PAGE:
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Snowboarding retains its rebel status

January 3, 2006

By Mark Meadows

LONDON (Reuters) – Snowboarding’s rebels entered the
Olympic movement with reluctance in 1998 though some opted out
altogether and still think their sport is too cool for the
Turin Games next month.

Top Norwegian boarder Terje Haakonsen gained a cult
following after he boycotted snowboarding’s debut in Nagano.
His problem was not the Olympics per se but the route which
snowboarding had taken to claim a place in the Winter
showpiece.

Haakonsen felt snowboarding, as much a culture as a sport,
had abandoned its principles after being forced to ditch the
International Snowboarding Federation (ISF) and join the more
established International Ski Federation (FIS) to gain entry.

His followers saw the FIS as too regimented for their new,
fresh-thinking sport and resented any implication that
snowboarding was just a discipline of skiing — the
International Olympic Committee’s (IOC) official website lists
it as such.

Despite two successful Olympics under the FIS and the
raising of the sport’s profile, the feeling of discontent has
not gone away.

“It’s great that snowboarding is in the Olympics but the
FIS competition structure takes its rules and judging criteria
from traditional ski competitions,” Richard Waterworth of the
Extreme Sports Channel, a top provider of snowboarding
coverage, told Reuters.

“The ISF was a tour founded and run by snowboarders for
snowboarders.”

The FIS, however, is pleased with the progress made since
snowboarding came under its jurisdiction in 1994.

“The FIS is trying to do the best to promote the sport and
is trying to include all the wishes of the snowboarders. There
are meetings with the riders and team captains to improve every
discipline in every way,” said FIS spokesman Oliver Kraus.

“A lot of problems occurred not because of the regulations
of the FIS but more because of strict rules within national
associations. The FIS itself is open for everybody.”

ARTIC CHALLENGE

The ISF eventually folded but Haakonsen went on to set up
the Ticket to Ride (TTR) series to rival the FIS events,
culminating in the annual Artic Challenge held in the Artic
Circle in Norway.

“The closest thing to the ISF now is the Ticket To Ride
tour…,” said Waterworth. “Snowboarding does have a distinct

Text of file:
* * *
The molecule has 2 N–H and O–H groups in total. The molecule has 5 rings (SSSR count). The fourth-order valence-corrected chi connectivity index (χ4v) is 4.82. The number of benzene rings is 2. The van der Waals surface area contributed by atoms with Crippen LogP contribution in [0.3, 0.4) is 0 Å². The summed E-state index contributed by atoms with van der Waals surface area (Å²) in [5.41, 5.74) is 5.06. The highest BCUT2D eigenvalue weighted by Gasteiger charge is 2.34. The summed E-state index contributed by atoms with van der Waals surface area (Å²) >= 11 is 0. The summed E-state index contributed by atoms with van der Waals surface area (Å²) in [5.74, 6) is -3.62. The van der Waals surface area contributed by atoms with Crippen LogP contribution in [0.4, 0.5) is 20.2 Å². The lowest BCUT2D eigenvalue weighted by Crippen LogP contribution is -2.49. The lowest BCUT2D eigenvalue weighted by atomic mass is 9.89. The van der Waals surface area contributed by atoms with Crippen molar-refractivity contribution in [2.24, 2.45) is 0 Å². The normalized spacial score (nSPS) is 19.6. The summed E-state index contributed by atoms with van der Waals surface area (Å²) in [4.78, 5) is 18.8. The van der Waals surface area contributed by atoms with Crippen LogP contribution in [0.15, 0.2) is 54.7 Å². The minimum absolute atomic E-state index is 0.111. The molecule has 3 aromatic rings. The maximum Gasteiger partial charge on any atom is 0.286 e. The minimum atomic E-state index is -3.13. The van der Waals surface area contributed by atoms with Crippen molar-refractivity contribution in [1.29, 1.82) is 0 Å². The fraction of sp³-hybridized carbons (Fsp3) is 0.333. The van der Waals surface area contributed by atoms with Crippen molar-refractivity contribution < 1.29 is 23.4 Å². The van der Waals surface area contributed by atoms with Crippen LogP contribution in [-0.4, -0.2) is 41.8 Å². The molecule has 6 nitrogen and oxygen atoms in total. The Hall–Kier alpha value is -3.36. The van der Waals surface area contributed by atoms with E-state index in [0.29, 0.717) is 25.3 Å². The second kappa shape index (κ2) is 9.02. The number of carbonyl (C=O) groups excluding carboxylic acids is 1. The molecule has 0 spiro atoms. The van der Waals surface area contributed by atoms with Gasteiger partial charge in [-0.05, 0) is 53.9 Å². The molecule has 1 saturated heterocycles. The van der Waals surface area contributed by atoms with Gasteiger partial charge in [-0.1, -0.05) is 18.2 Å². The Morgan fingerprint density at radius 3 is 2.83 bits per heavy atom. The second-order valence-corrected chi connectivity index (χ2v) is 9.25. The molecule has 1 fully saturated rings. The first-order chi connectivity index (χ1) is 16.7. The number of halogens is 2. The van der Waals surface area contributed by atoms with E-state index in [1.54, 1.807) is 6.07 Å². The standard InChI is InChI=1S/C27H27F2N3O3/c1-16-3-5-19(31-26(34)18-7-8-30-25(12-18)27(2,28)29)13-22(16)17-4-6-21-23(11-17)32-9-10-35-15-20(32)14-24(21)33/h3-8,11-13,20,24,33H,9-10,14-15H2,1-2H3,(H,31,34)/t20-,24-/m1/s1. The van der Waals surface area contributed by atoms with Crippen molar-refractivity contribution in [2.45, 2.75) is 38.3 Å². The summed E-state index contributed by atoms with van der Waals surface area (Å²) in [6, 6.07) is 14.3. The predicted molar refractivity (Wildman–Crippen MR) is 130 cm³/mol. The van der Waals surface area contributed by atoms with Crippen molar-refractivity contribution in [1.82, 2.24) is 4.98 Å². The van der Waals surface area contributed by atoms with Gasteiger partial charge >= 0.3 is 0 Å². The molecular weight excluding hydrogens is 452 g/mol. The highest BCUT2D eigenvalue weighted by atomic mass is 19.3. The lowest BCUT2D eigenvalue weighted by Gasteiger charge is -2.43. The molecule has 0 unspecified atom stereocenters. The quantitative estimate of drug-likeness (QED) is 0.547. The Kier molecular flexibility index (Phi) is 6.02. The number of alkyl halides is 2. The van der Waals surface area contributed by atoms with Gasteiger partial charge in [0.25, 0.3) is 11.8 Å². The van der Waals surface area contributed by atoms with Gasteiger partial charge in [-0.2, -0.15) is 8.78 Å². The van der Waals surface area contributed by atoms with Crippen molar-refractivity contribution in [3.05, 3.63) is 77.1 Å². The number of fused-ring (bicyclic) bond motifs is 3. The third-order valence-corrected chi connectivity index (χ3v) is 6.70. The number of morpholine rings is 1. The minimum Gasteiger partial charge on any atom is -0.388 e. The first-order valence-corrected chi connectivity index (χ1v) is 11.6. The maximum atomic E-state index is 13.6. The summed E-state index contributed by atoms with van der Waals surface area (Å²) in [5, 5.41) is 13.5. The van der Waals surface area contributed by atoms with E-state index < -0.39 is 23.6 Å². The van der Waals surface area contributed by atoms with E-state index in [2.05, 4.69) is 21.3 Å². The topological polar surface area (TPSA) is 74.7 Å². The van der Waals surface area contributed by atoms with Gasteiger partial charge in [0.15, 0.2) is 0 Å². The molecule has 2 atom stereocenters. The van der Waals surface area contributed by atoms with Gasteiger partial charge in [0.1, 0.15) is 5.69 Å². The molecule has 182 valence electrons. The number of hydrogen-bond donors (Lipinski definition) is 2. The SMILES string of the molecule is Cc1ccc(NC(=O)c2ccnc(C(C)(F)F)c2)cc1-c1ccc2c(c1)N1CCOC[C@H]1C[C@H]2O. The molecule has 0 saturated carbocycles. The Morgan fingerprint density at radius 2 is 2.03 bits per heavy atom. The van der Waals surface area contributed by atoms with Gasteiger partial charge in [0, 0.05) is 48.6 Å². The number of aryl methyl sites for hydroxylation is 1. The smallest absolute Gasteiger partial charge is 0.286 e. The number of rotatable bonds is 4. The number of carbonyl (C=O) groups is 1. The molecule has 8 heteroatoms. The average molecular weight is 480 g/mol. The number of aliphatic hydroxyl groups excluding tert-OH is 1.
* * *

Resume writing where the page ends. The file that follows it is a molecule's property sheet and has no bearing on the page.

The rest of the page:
culture and it is competitions such as the TTR tour that really
reflect the things that make snowboarding unique.”

Fans of Haakonsen’s project say TTR is judged on all
aspects of riding and there is more focus on style than in FIS
competitions.

They say the FIS tour took its rules from traditional ski
competitions and that when both bodies existed the FIS was not
taken seriously with the best riders staying in the old
federation.

However, the chance of Olympic recognition changed things
although an undercurrent of rebellion to the Games still
pervades.

Asked at a recent news conference what Olympic judges
looked for in a snowboarder, 18-year-old American Hannah Teter,
a new icon of the sport, answered cryptically.

“They look for style and for whoever’s throwing down that
day, who’s smooth and whoever just looks really, really
ridiculously good-looking,” she was quoted as saying by
Florida’s St. Petersburg Times.

Many snowboarders would also rather gain medals in the
Winter X Games than they would in the Olympics. The X Games are
the unofficial extreme sports world championships held outside
the remit of the FIS.

FREESTYLE SIMILARITIES

Freestyle skiing, which entered the full Winter Games in
1992 having been recognized by the FIS in 1979, had remarkable
similarities to close cousin snowboarding on its own road to
Games recognition.

Peter Judge, the Canadian Freestyle Ski Association chief
executive, is happy to be in the Olympics but believes the
Switzerland-based FIS is not necessarily the best guardian of
snowboarding and freestyle due to the sports’ North American
roots.

“Freestyle and snowboarding have both evolved to get
legitimacy and there have been growing pains,” he told Reuters.

“Freestyle had three warring factions in the 1970s. The
road to legitimacy meant freestyle had to go into an Alpine
organization based in Europe. They tend not to understand
politics of sport outside that geographic area.”

The FIS rejects this assertion.

“With at least 35 nations participating in freestyle on an
international basis, this could have never been accomplished
unless we worked under a common umbrella and a common set of
rules,” FIS freestyle coordinator Joseph T. Fitzgerald, a
Canadian, told Reuters.

“You can only do great things, if you work together.”

Judge believes snowboarding was more readily accepted into
the FIS than freestyle because of its growing popularity at the
time.

“In freestyle’s quest to become an Olympic sport we had to
work with the FIS to get acceptance. It was a chore. With
snowboarding, the FIS went out of its way to make them a
member,” he added.


Source: reuters



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